There are special VAT rules that allow businesses to standard rate the supply of most non-residential and commercial land and buildings (known as the option to tax). This means that subsequent supplies by the person making the option to tax will be subject to VAT at the standard rate.

The ability to convert the treatment of VAT exempt land and buildings to taxable can have many benefits. The main benefit is that the person making the option to tax will be able to recover VAT on costs (subject to the usual rules) associated with the property including the purchase and refurbishment of the property.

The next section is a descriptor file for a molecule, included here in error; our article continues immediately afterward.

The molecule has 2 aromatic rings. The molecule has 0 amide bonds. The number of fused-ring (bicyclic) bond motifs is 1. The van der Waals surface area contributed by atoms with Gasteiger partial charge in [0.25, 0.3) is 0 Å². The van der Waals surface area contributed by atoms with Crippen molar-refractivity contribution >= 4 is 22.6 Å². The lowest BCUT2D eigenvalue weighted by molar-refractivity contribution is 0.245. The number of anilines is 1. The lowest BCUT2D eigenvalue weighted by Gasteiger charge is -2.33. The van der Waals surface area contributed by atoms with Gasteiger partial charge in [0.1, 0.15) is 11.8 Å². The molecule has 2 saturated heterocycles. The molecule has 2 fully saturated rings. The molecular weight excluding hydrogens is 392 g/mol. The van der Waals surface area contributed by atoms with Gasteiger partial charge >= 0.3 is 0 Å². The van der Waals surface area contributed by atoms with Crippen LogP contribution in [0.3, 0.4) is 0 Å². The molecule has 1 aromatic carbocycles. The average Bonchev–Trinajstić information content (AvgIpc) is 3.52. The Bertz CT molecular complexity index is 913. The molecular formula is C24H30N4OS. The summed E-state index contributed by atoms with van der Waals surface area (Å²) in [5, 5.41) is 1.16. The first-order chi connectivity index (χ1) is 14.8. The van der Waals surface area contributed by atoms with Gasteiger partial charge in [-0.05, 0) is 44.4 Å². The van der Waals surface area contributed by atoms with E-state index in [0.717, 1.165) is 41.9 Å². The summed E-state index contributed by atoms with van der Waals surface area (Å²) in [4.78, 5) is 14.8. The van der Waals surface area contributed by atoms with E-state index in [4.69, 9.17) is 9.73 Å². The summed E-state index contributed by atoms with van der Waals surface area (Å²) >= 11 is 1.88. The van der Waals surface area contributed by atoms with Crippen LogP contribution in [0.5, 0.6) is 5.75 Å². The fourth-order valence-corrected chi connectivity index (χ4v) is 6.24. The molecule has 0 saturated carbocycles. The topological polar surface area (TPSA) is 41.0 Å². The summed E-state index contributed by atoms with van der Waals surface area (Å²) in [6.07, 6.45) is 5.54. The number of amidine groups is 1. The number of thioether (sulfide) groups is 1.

However, any subsequent sale or rental of the property will attract VAT. Where the purchaser or tenant is able recover the VAT charged this is not normally an issue. However, where the purchaser / tenant is not VAT registered or not fully taxable (such as bank) the VAT can become an additional (non-recoverable) cost.

Once an option to tax has been made it can only be revoked under limited circumstances so proper consideration of the issue is important. This includes:

  • within a specified 'cooling off' period in the first 6 months,
  • an automatic revocation where no interest has been held for more than 6 years, and
  • after 20 years has elapsed.
Source: HM Revenue & Customs Tue, 08 Mar 2022 00:00:00 +0100
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